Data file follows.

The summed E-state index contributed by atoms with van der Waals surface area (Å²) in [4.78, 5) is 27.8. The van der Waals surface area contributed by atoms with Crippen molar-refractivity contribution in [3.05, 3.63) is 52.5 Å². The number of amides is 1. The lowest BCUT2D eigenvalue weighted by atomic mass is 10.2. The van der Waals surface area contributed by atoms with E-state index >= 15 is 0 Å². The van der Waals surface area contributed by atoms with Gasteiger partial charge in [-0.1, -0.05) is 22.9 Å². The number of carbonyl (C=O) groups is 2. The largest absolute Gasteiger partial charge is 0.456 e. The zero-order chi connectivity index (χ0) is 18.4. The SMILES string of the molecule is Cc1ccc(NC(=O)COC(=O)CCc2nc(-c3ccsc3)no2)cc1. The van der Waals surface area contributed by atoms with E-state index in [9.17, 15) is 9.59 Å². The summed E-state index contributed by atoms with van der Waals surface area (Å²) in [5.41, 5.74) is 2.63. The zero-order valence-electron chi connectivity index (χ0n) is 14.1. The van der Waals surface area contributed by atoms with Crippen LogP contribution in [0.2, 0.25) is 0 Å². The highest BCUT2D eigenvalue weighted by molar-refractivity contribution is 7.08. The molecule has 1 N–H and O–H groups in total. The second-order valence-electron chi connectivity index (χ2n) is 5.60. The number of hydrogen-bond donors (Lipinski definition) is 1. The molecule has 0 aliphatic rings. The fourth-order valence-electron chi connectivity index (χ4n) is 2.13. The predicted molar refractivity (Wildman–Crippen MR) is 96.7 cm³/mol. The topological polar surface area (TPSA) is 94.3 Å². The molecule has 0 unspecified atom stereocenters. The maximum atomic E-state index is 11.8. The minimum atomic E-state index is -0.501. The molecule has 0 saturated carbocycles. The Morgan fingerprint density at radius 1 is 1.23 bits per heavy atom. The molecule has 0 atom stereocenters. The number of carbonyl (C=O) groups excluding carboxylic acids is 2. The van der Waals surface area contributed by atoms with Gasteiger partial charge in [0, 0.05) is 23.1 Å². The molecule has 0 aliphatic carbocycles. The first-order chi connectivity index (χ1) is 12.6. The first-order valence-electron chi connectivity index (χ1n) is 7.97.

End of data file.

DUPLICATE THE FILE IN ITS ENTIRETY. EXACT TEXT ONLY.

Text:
The summed E-state index contributed by atoms with van der Waals surface area (Å²) in [4.78, 5) is 27.8. The van der Waals surface area contributed by atoms with Crippen molar-refractivity contribution in [3.05, 3.63) is 52.5 Å². The number of amides is 1. The lowest BCUT2D eigenvalue weighted by atomic mass is 10.2. The van der Waals surface area contributed by atoms with E-state index >= 15 is 0 Å². The van der Waals surface area contributed by atoms with Gasteiger partial charge in [-0.1, -0.05) is 22.9 Å². The number of carbonyl (C=O) groups is 2. The largest absolute Gasteiger partial charge is 0.456 e. The zero-order chi connectivity index (χ0) is 18.4. The SMILES string of the molecule is Cc1ccc(NC(=O)COC(=O)CCc2nc(-c3ccsc3)no2)cc1. The van der Waals surface area contributed by atoms with E-state index in [9.17, 15) is 9.59 Å². The summed E-state index contributed by atoms with van der Waals surface area (Å²) in [5.41, 5.74) is 2.63. The zero-order valence-electron chi connectivity index (χ0n) is 14.1. The van der Waals surface area contributed by atoms with Crippen LogP contribution in [0.2, 0.25) is 0 Å². The highest BCUT2D eigenvalue weighted by molar-refractivity contribution is 7.08. The molecule has 1 N–H and O–H groups in total. The second-order valence-electron chi connectivity index (χ2n) is 5.60. The number of hydrogen-bond donors (Lipinski definition) is 1. The molecule has 0 aliphatic rings. The fourth-order valence-electron chi connectivity index (χ4n) is 2.13. The predicted molar refractivity (Wildman–Crippen MR) is 96.7 cm³/mol. The topological polar surface area (TPSA) is 94.3 Å². The molecule has 0 unspecified atom stereocenters. The maximum atomic E-state index is 11.8. The minimum atomic E-state index is -0.501. The molecule has 0 saturated carbocycles. The Morgan fingerprint density at radius 1 is 1.23 bits per heavy atom. The molecule has 0 atom stereocenters. The number of carbonyl (C=O) groups excluding carboxylic acids is 2. The van der Waals surface area contributed by atoms with Gasteiger partial charge in [0, 0.05) is 23.1 Å². The molecule has 0 aliphatic carbocycles. The first-order chi connectivity index (χ1) is 12.6. The first-order valence-electron chi connectivity index (χ1n) is 7.97.